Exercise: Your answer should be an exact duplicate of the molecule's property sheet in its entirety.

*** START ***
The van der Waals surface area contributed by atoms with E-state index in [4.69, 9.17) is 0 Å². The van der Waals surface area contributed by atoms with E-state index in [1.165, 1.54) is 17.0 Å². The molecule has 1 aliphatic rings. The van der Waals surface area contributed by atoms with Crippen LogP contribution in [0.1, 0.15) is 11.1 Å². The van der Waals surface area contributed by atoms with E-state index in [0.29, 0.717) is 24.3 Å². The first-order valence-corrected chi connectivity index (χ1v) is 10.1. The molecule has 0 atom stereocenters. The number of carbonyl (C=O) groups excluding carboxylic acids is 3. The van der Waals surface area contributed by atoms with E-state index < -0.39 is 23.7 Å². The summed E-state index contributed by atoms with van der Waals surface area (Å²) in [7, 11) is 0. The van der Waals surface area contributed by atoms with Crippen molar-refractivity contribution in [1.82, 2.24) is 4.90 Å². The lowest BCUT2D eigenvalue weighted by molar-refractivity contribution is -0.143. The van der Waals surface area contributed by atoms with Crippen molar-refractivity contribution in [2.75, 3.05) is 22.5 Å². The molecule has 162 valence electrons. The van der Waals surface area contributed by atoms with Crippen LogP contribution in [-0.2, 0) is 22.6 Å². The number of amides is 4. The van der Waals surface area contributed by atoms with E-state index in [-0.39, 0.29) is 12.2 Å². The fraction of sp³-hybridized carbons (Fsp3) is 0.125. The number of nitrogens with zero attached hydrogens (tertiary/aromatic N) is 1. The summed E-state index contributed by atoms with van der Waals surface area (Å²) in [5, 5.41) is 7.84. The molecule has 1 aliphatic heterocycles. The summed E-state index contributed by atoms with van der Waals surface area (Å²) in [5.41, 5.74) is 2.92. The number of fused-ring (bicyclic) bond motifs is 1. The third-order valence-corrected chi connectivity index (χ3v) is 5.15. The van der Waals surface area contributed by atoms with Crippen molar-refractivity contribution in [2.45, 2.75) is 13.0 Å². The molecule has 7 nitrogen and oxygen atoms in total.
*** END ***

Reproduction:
The van der Waals surface area contributed by atoms with E-state index in [4.69, 9.17) is 0 Å². The van der Waals surface area contributed by atoms with E-state index in [1.165, 1.54) is 17.0 Å². The molecule has 1 aliphatic rings. The van der Waals surface area contributed by atoms with Crippen LogP contribution in [0.1, 0.15) is 11.1 Å². The van der Waals surface area contributed by atoms with E-state index in [0.29, 0.717) is 24.3 Å². The first-order valence-corrected chi connectivity index (χ1v) is 10.1. The molecule has 0 atom stereocenters. The number of carbonyl (C=O) groups excluding carboxylic acids is 3. The van der Waals surface area contributed by atoms with E-state index < -0.39 is 23.7 Å². The summed E-state index contributed by atoms with van der Waals surface area (Å²) in [7, 11) is 0. The van der Waals surface area contributed by atoms with Crippen molar-refractivity contribution in [1.82, 2.24) is 4.90 Å². The lowest BCUT2D eigenvalue weighted by molar-refractivity contribution is -0.143. The van der Waals surface area contributed by atoms with Crippen molar-refractivity contribution in [2.75, 3.05) is 22.5 Å². The molecule has 162 valence electrons. The van der Waals surface area contributed by atoms with Crippen LogP contribution in [-0.2, 0) is 22.6 Å². The number of amides is 4. The van der Waals surface area contributed by atoms with E-state index in [-0.39, 0.29) is 12.2 Å². The fraction of sp³-hybridized carbons (Fsp3) is 0.125. The number of nitrogens with zero attached hydrogens (tertiary/aromatic N) is 1. The summed E-state index contributed by atoms with van der Waals surface area (Å²) in [5, 5.41) is 7.84. The molecule has 1 aliphatic heterocycles. The summed E-state index contributed by atoms with van der Waals surface area (Å²) in [5.41, 5.74) is 2.92. The number of fused-ring (bicyclic) bond motifs is 1. The third-order valence-corrected chi connectivity index (χ3v) is 5.15. The van der Waals surface area contributed by atoms with Crippen molar-refractivity contribution in [2.45, 2.75) is 13.0 Å². The molecule has 7 nitrogen and oxygen atoms in total.